If the spouses have minor children, the parent who spends the most time with the kids, or who provides their primary care, usually remains in the marital home with them. If you don’t have children and the house is the separate property of just one spouse, that spouse has the legal right to ask the other to leave. If, however, there are no children, your attorney will address the special challenges of the situation.
Neither spouse has a right to throw out the other spouse. A party can request that the other person leave, but he or she is not obligated to comply. If your spouse changes the locks, or somehow prevents you from entering the home, you can call the police. The police will probably direct your spouse to open the door and let you back in.
When both parties own the home, the proper method of getting your spouse to leave is to request it from the court.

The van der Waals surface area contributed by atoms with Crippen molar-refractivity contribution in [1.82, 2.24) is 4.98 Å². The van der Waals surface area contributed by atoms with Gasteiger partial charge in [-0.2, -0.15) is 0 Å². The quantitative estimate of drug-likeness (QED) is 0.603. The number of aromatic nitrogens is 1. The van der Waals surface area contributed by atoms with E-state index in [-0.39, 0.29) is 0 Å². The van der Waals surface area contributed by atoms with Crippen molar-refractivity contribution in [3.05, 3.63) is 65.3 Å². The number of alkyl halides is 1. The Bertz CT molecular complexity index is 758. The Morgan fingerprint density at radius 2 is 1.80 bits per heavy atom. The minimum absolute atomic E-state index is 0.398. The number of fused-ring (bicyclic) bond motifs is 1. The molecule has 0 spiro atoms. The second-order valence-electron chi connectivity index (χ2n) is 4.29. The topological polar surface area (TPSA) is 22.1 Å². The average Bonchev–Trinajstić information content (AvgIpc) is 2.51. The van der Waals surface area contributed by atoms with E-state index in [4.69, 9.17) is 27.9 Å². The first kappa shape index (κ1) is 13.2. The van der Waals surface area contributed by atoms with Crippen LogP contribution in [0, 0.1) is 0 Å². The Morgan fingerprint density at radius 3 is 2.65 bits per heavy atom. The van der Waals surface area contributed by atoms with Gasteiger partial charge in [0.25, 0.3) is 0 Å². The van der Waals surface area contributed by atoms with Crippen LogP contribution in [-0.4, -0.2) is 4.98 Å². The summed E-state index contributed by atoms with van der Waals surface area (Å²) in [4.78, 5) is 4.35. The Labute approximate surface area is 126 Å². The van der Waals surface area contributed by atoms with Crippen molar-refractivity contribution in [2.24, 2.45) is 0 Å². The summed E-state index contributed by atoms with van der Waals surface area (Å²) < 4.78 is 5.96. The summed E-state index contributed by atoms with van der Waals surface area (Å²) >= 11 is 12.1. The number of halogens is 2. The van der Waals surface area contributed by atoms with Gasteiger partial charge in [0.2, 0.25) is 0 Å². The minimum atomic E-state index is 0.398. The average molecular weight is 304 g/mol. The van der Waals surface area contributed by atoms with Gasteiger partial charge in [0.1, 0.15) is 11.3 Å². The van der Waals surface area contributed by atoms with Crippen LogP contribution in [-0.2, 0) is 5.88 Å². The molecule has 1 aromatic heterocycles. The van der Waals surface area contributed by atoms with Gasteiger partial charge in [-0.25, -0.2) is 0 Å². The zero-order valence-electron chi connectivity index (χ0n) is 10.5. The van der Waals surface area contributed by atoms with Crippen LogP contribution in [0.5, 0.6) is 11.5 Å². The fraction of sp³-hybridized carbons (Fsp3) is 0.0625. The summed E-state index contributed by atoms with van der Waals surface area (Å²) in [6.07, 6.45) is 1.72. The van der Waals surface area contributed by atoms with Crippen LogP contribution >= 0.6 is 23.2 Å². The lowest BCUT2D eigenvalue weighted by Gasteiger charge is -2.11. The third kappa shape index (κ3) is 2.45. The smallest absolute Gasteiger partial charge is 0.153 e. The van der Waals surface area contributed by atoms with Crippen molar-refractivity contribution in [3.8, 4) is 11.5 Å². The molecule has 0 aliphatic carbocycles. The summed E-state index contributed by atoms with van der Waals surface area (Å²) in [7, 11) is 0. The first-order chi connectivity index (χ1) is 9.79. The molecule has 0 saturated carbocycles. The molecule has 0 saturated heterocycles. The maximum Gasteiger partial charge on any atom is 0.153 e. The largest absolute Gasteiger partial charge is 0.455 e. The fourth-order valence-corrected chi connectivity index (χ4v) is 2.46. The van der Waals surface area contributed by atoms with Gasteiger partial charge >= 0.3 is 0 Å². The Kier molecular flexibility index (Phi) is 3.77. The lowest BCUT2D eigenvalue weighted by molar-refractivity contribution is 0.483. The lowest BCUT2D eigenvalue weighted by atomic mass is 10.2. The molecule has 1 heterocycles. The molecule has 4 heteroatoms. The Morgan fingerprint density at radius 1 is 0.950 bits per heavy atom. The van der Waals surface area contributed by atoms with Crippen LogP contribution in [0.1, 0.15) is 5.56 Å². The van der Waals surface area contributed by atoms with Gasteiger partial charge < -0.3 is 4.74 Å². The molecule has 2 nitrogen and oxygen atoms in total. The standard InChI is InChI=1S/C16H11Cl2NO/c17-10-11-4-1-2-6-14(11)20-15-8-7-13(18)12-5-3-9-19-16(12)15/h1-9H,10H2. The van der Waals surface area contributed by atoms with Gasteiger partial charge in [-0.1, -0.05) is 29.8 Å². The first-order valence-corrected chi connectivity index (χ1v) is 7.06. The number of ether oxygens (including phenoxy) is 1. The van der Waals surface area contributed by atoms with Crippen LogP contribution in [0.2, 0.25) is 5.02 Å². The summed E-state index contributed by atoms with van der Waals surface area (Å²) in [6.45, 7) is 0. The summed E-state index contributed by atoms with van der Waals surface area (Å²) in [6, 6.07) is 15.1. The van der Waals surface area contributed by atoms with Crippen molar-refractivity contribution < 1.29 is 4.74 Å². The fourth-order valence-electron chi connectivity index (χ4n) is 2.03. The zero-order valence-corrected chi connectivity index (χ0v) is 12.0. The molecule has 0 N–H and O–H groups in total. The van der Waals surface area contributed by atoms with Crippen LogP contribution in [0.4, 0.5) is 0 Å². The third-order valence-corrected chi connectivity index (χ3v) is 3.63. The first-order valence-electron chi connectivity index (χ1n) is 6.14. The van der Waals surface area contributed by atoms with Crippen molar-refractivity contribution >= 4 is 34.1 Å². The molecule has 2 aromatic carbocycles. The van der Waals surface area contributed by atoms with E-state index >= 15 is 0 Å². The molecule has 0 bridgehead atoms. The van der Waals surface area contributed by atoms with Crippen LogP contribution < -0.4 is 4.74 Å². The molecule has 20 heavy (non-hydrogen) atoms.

If your spouse has committed domestic violence, you may petition a judge for a restraining order. The order may require your spouse to vacate the premises.
How is child support determined?
The parties can stipulate and agree to almost any terms affecting their divorce. The most important exeption are factors that affect the welfare of minor children.
The amount of court ordered child support is determined by applying a percentage to the gross incomes of both parents, according to the number of children in the family. In addition to earnings reported on the most recent Federal Income Tax form, income will include worker’s compensation, disability benefits, unemployment insurances, social security, veteran’s benefits, pension and retirement benefits, fellowships and stipends and annuity payments, as well as certain investment income. The Court may also include income from other sources.
Certain deductions from income are allowed including alimony or maintenance actually paid; child support paid for other children, and FICA.
Once the combined parental income is determined, the non-custodial parent will be required to pay the following percentage to the parent who has custody: